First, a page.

Rick Oppedisano, a union representative, says it’s due to an ongoing contract negotiation with the hospital and their nurses. The hospital says they entered into negotiations in good faith and delivered a final offer they felt is fair and equitable. NORWICH, N.Y. (WBNG) — Nurses at UHS Chenango Memorial are fighting to keep their retirement pension amid potential changes to the hospital’s plan. “Not really how I wanted to spend my day off,” Angelina said. “It’s an important issue and we haven’t been able to get management’s attention any other way. We felt we had to do it.” Nurses and some family members picketed outside the Norwich hospital Friday. Oppedisano says negotiations began in September of last year and were put on pause due to the pandemic. They have since resumed. The hospital says today’s events did not effect the care they were able to provide for patients. Nina Angelina, a registered nurse, says she had mixed feelings about the picketing.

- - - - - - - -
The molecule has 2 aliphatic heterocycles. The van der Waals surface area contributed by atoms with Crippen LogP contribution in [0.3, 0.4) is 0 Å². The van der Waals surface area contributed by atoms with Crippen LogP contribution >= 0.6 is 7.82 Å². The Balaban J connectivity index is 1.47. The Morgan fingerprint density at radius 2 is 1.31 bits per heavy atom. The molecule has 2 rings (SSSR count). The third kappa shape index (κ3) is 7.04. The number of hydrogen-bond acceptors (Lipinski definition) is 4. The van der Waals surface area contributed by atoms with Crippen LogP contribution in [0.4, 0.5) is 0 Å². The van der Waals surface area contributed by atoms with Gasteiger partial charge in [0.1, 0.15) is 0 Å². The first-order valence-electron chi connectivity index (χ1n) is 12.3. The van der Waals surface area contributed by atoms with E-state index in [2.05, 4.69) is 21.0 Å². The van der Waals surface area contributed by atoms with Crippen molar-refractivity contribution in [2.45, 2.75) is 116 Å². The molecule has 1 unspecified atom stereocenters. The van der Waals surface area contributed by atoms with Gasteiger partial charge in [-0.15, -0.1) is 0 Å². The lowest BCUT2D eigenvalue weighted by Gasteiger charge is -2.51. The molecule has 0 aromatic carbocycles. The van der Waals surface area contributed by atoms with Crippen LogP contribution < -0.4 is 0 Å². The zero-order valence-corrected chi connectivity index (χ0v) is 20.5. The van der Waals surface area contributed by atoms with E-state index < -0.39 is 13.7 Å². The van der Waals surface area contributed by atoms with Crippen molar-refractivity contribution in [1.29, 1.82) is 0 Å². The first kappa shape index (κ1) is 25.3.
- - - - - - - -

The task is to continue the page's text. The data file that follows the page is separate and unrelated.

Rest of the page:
“It was a grind, a lot of guys on base all the time,” Kershaw said. “I guess that’s as close as you can get to bending without breaking.”Indeed, Kershaw allowed eight hits and walked one. The Nationals edged back within a run but went 1 for 9 with runners in scoring position against Kershaw, stranding seven baserunners in his five innings.It was Kershaw’s shortest postseason start since he was knocked out in the fifth inning of Game 6 of the 2013 NLCS. That left 12 outs for the Dodgers’ bullpen — an average night’s work for it during the regular season.“What we’ve done all year long is put ourselves in position to win and turn it over to the bullpen,” Turner said. “The bullpen has been our backbone all season long.“We’ve talked about it as a group. … It’s not one guy that’s going to carry us and don’t try to do it all yourself. Clayton went out there and he emptied the tank for five innings and left the game with a lead and we turned it over to our guys that have been locking down games for us all season.”Well, not exactly “all season.” Joe Blanton started the season as the long man then gradually moved to being the last link before closer Kenley Jansen — but Roberts turned to him in the sixth inning Friday. Next up was Grant Dayton, who spent a good chunk of his summer in the minor leagues. Roberts sent him in for his playoff baptism against last year’s NL MVP, Bryce Harper “I had forgotten about that,” Dayton said of Harper’s hardware. “I was just trying to simplify the game. I know it’s the playoffs but I’m not thinking about that. I’m just thinking ‘Righty. Lefty.’ (And a game plan for each).“Then I want to forget who it is I’m facing, who we’re playing.”Dayton got Harper to pop out and handed the lead off to Pedro Baez in the seventh. Baez got two more outs — and Yasmani Grandal one when he threw out Daniel Murphy on a steal attempt.In a postseason that has already seen closer usage more flexible than it has been in decades, Roberts went to his with one out and no one on in the eighth inning.“Right now, we’re playing for one thing,” Jansen said. “If I have to go six outs right now, it’s just ‘We’ve got to go.’ If I have to do it every day — ‘We’ve got to go.’”Jansen gave up a two-out double to pinch-hitter Clint Robinson but got Chris Heisey looking at strike three to end the eighth.Roberts was forced to make another call in the top of the ninth when the Nationals intentionally walked Yasiel Puig to load the bases with two outs — and Jansen scheduled to bat. Forced to choose between a pinch-hitter (Andre Ethier was momentarily on deck) and his closer, Roberts chose his closer and let Jansen bat.“A little gamesmanship,” Roberts said. “No way anyone else was going to come into the game.”Once a switch-hitting catcher, Jansen struck out (batting left-handed against Mark Melancon) to end the top of the ninth, then struck out Trea Turner and Jayson Werth with a Harper lineout to second base sandwiched between to close the game in the bottom of the inning.“Whatever we’ve got to do to win, right?” Seager said with a smile. Newsroom GuidelinesNews TipsContact UsReport an Error WASHINGTON, D.C. >> For Clayton Kershaw, it was the equivalent of a “trust fall.”Even before taking the mound for Game 1 of the National League Division Series against the Washington Nationals, the Dodgers ace said he felt less of a burden to carry his team this postseason. It was “a different feeling” than he had in the past, this feeling that he could “rely” on his teammates, born of watching the Dodgers thrive during his 75-day absence.That faith was put to the test quickly.Kershaw labored through five innings, squandering most of a four-run head start the Dodgers offense provided. But the Dodgers’ bullpen allowed just one hit over the final four innings as they took the opener 4-3 Friday night. “We’ve done that all year long,” Dodgers manager Dave Roberts said of a bullpen that led the majors in both appearances and innings pitched during the regular season. “Just happens it was a playoff game.”Corey Seager gave the Dodgers an early lead when he crushed a first-pitch fastball from Nationals ace Max Scherzer in the first inning. The pitch came in at 97 mph and left at 109, the exit velocity as Seager sent it over the center-field wall.Two innings later, the Dodgers made it 4-0 with a three-run burst against Scherzer. Andrew Toles led off with a single and worked his way around to score on an RBI single by Chase Utley. Two batters later, Justin Turner hit a two-run home run.Handing Kershaw a four-run lead is usually as safe as buying T-bills — but not so much in October.He put in five innings of hard labor, throwing 101 pitches — more than he had thrown in a game since June 20 (before he went on the DL with a herniated disc in his back).